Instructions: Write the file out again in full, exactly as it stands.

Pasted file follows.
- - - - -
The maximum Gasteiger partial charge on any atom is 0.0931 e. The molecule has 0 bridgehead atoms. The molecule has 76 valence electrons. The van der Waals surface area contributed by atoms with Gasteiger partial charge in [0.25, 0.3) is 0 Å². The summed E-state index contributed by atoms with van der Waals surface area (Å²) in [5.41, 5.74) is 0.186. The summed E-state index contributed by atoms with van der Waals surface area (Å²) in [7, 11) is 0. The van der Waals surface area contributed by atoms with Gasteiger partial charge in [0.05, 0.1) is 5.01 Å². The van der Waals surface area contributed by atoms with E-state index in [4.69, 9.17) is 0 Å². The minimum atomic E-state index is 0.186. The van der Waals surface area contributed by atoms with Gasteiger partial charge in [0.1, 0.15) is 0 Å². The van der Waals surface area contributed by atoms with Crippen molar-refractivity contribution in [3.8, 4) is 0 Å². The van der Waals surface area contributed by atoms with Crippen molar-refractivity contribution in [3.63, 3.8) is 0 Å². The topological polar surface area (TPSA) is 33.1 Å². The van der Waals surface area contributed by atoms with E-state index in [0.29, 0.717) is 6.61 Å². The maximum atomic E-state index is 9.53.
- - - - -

The maximum Gasteiger partial charge on any atom is 0.0931 e. The molecule has 0 bridgehead atoms. The molecule has 76 valence electrons. The van der Waals surface area contributed by atoms with Gasteiger partial charge in [0.25, 0.3) is 0 Å². The summed E-state index contributed by atoms with van der Waals surface area (Å²) in [5.41, 5.74) is 0.186. The summed E-state index contributed by atoms with van der Waals surface area (Å²) in [7, 11) is 0. The van der Waals surface area contributed by atoms with Gasteiger partial charge in [0.05, 0.1) is 5.01 Å². The van der Waals surface area contributed by atoms with E-state index in [4.69, 9.17) is 0 Å². The minimum atomic E-state index is 0.186. The van der Waals surface area contributed by atoms with Gasteiger partial charge in [0.1, 0.15) is 0 Å². The van der Waals surface area contributed by atoms with Crippen molar-refractivity contribution in [3.8, 4) is 0 Å². The van der Waals surface area contributed by atoms with Crippen molar-refractivity contribution in [3.63, 3.8) is 0 Å². The topological polar surface area (TPSA) is 33.1 Å². The van der Waals surface area contributed by atoms with E-state index in [0.29, 0.717) is 6.61 Å². The maximum atomic E-state index is 9.53.